"This was a 'dig in with a CEO who knows how to get things done day,'" said the source, who called it "very productive."
Pence, meanwhile, is scheduled to visit the Trump transition offices in Washington Wednesday morning.
But leaks regarding potential administration appointments proliferate by the hour, about Trump loyalists who are angling for jobs and others apparently trying to elbow their way into his administration.
Top figures are ruling themselves in and ruling themselves out of jobs. Rudy Giuliani, seen as a possible attorney general, says he won't do the job, and sources say he wants the State Department. Ben Carson, who had been seen as a possible Cabinet pick, says he doesn't want to be considered. Another Trump presidential rival, Texas Sen. Ted Cruz, visited him Tuesday as well.
Rumors are flying about already bitter internecine warfare already raging between various parts of Trump world, the role of the billionaire's children and sources inside the operation are using phrases like "knife-fight" and "buffoonery" to describe the spectacle.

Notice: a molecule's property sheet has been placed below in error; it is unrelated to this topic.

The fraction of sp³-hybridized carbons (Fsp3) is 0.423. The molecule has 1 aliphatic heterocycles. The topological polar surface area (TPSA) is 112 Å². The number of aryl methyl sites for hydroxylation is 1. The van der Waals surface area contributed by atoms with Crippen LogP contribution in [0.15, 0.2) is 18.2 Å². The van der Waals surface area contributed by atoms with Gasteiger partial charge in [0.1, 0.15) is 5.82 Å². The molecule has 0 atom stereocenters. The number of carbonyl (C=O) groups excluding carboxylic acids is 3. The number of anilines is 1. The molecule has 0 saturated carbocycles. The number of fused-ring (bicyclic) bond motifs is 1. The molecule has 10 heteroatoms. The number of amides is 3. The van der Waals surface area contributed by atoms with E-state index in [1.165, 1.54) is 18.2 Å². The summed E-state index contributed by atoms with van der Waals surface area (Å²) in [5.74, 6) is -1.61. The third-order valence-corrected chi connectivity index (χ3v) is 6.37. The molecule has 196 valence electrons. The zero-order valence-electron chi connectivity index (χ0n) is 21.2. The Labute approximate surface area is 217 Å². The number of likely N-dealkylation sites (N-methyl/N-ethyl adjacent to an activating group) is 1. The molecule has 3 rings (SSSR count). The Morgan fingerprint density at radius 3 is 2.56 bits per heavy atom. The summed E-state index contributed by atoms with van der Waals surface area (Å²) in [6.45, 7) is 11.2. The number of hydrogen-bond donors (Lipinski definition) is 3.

One establishment figure, former Rep. Mike Rogers, seen as a rare safe of hands in Trump's orbit and a possible CIA chief has quit -- apparently a casualty of too close ties to now out-of-favor Christie.
There are also signs of disarray in the Trump foreign policy shop, such as it is.
"After exchange w Trump transition team, changed my recommendation: stay away. They're angry, arrogant, screaming "you LOST!" Will be ugly," said Eliot Cohen, a former George W. Bush foreign policy official in a tweet Tuesday.